The difficulties that these distressed families face each day, while unavoidable, entail an unnecessarily amount of economical issues that will affect them for the rest of their lives. No family should have to experience these struggles and there is no reason for us not to take affirmative action (Agin 2013). We must come together, as a society, and reach out to the community and engage on social media, so that our voices are heard and our objective is clearly made. It would be very difficult for someone to argue that our children’s lives do not matter and that a change should not be made (Agin 2013).

Financial Burden of Childhood Cancer

by Andrew Duggan

Costs of healthcare are currently skyrocketing at a rapid pace. Particularly, costs of childhood cancer treatment are increasingly steep compared to adult and geriatric cancer costs. The costs of hospitalization and care present the heaviest financial burden, with out-patient treatment and physician assisted treatment following close behind (de Oliveira 2016). Using cancer registry data from 1995 to 2009 in children 14 years and younger, the most prevalent type of cancer found was leukemia with 36% out of 4,396 patients (de Oliveira 2016).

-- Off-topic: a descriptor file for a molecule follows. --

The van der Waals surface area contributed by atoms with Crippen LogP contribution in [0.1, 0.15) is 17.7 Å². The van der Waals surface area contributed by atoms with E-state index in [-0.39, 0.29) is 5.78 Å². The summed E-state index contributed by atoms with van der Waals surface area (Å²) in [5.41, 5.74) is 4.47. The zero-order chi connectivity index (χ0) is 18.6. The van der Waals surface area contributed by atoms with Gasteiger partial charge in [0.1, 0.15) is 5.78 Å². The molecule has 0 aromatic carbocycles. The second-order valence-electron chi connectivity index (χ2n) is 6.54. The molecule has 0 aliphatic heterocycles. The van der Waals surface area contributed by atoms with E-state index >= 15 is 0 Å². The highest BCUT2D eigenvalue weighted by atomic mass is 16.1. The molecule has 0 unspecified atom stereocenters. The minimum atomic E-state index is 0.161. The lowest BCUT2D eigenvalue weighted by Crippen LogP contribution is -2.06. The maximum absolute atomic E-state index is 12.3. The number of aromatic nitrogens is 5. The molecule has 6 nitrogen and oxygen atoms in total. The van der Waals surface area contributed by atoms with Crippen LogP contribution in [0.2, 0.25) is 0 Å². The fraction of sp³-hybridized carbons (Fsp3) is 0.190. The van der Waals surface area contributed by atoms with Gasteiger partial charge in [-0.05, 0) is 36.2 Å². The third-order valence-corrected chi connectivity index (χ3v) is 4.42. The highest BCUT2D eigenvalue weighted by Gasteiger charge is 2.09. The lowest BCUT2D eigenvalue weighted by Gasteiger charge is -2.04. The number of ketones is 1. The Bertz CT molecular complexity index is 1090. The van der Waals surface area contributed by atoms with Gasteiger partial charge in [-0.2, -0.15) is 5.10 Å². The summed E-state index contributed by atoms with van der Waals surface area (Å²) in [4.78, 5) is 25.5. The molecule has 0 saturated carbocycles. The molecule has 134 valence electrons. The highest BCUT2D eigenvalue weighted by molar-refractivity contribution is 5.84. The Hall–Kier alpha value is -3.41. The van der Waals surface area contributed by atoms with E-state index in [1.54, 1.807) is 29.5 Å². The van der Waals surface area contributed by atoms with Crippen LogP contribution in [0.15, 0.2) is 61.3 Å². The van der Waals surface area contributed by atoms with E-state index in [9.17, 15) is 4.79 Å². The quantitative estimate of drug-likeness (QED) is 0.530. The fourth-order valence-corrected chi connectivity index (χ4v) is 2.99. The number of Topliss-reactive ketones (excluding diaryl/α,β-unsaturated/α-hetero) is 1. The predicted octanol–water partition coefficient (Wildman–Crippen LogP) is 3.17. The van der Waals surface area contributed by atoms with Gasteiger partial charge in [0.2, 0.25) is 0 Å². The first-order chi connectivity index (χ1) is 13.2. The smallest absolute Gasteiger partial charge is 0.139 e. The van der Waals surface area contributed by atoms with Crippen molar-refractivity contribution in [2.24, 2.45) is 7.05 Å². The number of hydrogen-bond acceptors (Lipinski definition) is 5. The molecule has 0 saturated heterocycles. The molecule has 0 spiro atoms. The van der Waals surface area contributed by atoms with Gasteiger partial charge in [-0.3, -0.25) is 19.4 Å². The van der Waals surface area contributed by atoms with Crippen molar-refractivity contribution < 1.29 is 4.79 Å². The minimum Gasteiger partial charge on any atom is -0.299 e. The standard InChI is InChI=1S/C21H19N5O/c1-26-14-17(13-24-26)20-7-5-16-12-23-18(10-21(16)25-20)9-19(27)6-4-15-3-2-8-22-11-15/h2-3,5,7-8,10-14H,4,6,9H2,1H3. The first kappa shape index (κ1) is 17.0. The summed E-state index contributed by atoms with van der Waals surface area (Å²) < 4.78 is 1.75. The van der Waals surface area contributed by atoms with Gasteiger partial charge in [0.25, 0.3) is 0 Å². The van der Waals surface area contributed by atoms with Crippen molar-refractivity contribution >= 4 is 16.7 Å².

In a study conducted analyzing the mean costs of the most prevalent types of cancer among children, the mean cost of leukemia was $55,700 (Warner 2015). The costs of leukemia treatment were the highest compared to others such as non-Hodgkin lymphoma, which has a mean cost of $46,900 (Warner 2015). It is understood that the increasing cost of treatment could possibly be influenced by unforeseen circumstances which lead to procedures during treatment. These procedures can be caused by dehydration, infection, and increased amounts of pain which often lead to an increased amount of time in hospitalization (Warner 2015). During the process of a child’s cancer treatment, unforeseen circumstances and procedures seem to present themselves for most patients. In fact, nearly 20% of families reported at least 5 or more unexpected procedures which lead to hospitalization. Procedures that require hospitalization directly accumulate more healthcare costs and increased financial burdens on the families of patients. Furthermore, approximately 35% of families reported more than 5 hospitalizations after 1 year of diagnosis. It is imperative to manage these acute situations and to work to control them to subdue the lofty costs of childhood cancer treatment (Warner 2015).